City officials, project partners and community members celebrated the completion of a three-year, $10 million renovation and expansion of Engine 37, the oldest continuously operated firehouse in Philadelphia.
The historic 19th-century building in Chestnut Hill now has 21st-century amenities and safety upgrades, as well as a new garage with doors wide enough for today’s fire engines.
“It’s a great feeling to be able to honor tradition while celebrating progress,” Mayor Jim Kenney said at the Oct. 27 ribbon-cutting ceremony.
When the city held the groundbreaking for this project in 2019, firefighters were still squeezing the fire engine through extremely narrow doors originally designed for horse-drawn firefighting equipment. The firehouse opened in 1894 and became a local registered historic landmark in 2015.
- New garage with doors wide enough for modern fire engines
- First PFD firehouse to feature single-occupancy, gender-neutral bathrooms with showers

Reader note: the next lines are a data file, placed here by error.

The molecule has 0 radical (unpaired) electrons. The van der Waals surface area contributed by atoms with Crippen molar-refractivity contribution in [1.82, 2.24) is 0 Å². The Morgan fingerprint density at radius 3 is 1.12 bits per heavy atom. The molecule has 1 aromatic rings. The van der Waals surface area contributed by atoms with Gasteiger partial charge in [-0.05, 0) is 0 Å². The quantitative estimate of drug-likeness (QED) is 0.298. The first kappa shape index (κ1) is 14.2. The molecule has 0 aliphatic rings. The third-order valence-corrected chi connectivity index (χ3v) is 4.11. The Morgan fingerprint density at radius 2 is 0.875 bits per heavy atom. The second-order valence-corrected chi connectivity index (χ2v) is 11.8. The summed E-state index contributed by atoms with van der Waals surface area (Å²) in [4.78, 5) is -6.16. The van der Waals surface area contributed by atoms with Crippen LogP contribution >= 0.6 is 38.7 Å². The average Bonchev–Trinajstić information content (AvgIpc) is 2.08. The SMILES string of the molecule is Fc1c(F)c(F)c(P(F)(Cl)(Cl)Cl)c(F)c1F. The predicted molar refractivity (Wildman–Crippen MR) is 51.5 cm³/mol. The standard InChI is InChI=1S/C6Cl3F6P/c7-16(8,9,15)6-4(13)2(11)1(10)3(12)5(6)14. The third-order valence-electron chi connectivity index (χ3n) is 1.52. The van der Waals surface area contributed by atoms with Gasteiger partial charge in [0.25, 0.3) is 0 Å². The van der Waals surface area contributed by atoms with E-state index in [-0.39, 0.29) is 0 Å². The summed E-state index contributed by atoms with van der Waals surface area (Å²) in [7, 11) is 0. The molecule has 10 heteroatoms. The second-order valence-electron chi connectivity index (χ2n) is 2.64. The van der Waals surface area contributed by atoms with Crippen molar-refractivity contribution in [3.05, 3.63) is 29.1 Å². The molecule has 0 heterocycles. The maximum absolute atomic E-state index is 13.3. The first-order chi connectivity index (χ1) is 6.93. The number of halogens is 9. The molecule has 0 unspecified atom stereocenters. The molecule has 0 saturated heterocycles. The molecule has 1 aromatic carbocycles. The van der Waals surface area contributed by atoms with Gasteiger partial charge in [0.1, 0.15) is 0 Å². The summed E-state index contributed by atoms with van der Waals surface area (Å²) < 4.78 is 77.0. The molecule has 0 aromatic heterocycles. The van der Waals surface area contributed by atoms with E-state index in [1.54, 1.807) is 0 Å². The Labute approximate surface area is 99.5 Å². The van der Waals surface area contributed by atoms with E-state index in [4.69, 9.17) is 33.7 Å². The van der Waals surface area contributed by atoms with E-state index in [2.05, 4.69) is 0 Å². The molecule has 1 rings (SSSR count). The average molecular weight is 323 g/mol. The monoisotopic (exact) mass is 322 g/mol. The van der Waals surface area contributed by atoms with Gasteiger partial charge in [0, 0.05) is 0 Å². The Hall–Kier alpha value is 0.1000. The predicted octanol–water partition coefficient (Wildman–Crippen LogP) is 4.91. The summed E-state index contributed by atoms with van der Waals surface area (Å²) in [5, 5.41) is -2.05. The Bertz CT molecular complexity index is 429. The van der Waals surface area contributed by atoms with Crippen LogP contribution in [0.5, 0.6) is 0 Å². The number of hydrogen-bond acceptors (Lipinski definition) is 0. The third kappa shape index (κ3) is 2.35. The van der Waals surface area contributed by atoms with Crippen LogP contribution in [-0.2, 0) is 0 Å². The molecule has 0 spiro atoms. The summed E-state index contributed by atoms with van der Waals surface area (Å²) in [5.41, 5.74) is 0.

- New kitchen, locker area, and dedicated exercise and training rooms
- Design elements aimed at minimizing the migration of carcinogens and other airborne pathogens from the garage to the “house” portions of the station, including gear extractors and dryer
- Time capsule embedded in one wall to commemorate the PFD’s 150th anniversary in 2021
- “Firefighter’s Arc” — sculptural seating out front as part of the City’s Percent for Art program
“We are thankful to Mayor Kenney and City Council for reinvesting about $300 million in the Fire Department over the past several years,” said Fire Commissioner Adam K. Thiel. “That includes this project in addition to new apparatus, more personnel, and improvements at other firehouses across the city.”
Engine 37 remained open and continued responding to emergencies during the entire construction period. Firefighters lived in temporary space carved out of the new garage while the original firehouse was gutted and remade.
Members are glad to be settling in to their new living quarters.
“It’s a joy to come to work,” said Fire Lt. William Polzin. “Before the renovations, the building was a nice piece of history — but it was not up to the standards of a modern firehouse.”